Elated to be alive and once again playing at the top of her game after a debilitating, three-year struggle with a life-threatening brain condition, the whirlwind New Orleans singer/dancer and entertainer Charmaine Neville is looking forward to performing with her famous father, saxophonist Charles Neville, on August 9 at the first Springfield Jazz & Roots Festival in downtown Springfield’s historic Court Square.
The Avett Brothers are riding the crest of the modern Americana music wave. John Hall, after a stint in Congress, is back leading Orleans and singing a song so catchy that simply to mention it would glue it to your eardrums for the rest of the day. Glen Phillips is leading Toad The Wet Sprocket after a long layoff and successful Kickstarter campaign that launched their latest album, New Constellation.
Even though the guitar had been at the heart and soul of his existence since age seven, the future great jazz guitarist Gene Bertoncini went to the prestigious University of Notre Dame in the mid-1950s to study architecture.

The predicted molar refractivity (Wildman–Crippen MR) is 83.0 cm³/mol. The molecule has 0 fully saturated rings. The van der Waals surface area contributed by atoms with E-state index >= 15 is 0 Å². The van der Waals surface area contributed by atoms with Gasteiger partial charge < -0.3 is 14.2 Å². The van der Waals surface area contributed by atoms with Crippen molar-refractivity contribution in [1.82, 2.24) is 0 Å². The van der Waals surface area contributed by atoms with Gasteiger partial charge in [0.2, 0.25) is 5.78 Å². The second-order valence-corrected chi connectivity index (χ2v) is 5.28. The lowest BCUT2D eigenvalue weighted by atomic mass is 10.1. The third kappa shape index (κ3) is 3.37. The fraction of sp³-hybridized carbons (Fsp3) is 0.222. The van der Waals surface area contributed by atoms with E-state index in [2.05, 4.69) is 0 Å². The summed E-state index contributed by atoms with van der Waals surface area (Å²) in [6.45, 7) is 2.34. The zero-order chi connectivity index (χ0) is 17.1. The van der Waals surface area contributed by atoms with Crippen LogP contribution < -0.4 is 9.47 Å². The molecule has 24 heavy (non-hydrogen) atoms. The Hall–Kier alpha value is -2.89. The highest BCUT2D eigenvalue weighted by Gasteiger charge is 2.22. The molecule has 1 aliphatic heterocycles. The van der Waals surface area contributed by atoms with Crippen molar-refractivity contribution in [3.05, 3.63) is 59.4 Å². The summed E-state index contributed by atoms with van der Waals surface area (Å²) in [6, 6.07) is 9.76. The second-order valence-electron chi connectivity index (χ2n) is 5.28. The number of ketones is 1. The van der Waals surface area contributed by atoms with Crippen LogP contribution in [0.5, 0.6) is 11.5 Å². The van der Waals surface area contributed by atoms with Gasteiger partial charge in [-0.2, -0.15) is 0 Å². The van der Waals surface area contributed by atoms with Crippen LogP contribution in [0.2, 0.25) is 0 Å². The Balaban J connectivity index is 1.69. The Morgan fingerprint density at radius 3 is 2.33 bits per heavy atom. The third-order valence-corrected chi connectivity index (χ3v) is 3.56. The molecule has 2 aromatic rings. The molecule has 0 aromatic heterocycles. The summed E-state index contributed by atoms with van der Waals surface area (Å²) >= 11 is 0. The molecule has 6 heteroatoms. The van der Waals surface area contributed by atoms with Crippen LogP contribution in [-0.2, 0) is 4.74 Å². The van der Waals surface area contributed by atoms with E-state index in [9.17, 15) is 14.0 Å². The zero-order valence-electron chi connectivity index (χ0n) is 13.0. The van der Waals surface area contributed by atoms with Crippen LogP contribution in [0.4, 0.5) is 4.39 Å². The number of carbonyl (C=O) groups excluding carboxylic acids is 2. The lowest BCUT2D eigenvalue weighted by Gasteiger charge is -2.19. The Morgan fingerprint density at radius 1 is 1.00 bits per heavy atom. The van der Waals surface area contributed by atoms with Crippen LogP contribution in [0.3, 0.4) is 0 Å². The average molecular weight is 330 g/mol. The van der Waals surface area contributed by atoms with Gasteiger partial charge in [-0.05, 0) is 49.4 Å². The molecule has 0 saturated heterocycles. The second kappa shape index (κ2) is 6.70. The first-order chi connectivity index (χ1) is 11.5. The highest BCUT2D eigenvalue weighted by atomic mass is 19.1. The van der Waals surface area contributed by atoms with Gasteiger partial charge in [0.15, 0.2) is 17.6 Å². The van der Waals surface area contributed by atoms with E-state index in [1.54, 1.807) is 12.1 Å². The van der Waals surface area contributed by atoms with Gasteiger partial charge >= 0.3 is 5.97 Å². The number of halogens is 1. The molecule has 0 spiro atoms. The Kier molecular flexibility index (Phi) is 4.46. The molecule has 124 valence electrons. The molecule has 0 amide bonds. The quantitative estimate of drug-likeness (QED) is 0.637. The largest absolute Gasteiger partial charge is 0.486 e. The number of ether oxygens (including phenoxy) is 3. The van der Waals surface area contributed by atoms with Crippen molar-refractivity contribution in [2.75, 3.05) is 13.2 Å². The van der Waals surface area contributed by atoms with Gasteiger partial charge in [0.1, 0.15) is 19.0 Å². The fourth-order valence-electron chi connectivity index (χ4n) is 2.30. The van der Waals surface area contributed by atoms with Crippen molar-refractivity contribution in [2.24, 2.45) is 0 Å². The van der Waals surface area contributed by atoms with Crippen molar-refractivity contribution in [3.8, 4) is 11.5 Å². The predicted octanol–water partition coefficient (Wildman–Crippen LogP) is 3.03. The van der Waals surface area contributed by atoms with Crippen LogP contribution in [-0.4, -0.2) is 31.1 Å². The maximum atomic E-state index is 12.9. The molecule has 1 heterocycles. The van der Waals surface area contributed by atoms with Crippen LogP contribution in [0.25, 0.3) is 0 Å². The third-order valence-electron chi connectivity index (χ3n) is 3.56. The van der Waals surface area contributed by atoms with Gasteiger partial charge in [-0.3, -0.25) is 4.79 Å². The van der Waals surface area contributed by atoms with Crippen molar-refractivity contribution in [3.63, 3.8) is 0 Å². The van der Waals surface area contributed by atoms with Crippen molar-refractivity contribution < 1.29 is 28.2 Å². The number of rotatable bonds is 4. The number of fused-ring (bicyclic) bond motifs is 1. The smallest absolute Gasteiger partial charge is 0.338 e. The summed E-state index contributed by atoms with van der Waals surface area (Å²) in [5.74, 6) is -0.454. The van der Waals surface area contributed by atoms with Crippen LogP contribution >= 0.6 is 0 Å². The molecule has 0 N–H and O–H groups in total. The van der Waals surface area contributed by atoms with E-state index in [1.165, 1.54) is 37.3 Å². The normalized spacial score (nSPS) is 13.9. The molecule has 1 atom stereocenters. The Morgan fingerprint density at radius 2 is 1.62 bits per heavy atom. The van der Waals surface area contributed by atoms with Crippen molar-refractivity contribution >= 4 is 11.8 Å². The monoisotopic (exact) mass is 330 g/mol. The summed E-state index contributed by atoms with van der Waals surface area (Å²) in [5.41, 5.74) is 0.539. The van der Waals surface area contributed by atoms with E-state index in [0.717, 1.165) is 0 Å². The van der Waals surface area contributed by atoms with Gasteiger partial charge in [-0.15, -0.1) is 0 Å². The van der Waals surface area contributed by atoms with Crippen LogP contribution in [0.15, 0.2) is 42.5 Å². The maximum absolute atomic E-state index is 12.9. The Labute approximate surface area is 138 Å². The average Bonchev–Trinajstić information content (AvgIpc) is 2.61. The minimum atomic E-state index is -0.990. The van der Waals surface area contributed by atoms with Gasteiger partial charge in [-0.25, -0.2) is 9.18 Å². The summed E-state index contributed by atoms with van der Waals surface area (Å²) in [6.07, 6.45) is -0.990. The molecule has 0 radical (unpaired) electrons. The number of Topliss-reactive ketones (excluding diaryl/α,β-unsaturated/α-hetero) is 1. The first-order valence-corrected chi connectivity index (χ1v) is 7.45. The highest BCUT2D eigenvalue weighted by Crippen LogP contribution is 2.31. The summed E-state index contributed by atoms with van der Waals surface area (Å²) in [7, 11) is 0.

The song of the summer is not always pretty, but there always is one, and unless something is done quickly, this year's will be "Fancy" by Iggy Azalea, which will make you nostalgic for last year's "Blurred Lines."
Amy Goodman’s radio, TV, and Web program Democracy Now! has a wide following among people who think the mainstream media doesn’t let us hear enough voices from those who protest against powerful interests. This week, she visits the Mark Twain House and Museum to discuss her new book The Silenced Majority: Stories of Uprisings, Occupations, Resistance and Hope.
This hour, we preview that event, with a conversation about the state of the news media today. We also listen back to a conversation with a Hartford-based guitarist who celebrates the music of her home country, Puerto Rico, while also exploring the classical repertoire.
The Connecticut Tango Festival wraps up this weekend. Since its beginnings in the working class neighborhoods of Buenos Aires in the 1890s, the evocative art form continues to fascinate people around the world.
Javon Jackson, a top-seeded modern jazz tenor saxophonist, has plenty to celebrate this weekend as he brings his A-game to The Greater Hartford Festival of Jazz, a free, outdoor bash that’s expected to draw more than 50,000 fans to Bushnell Park on its 23rd annual run from Friday, July 18, to Sunday, July 20.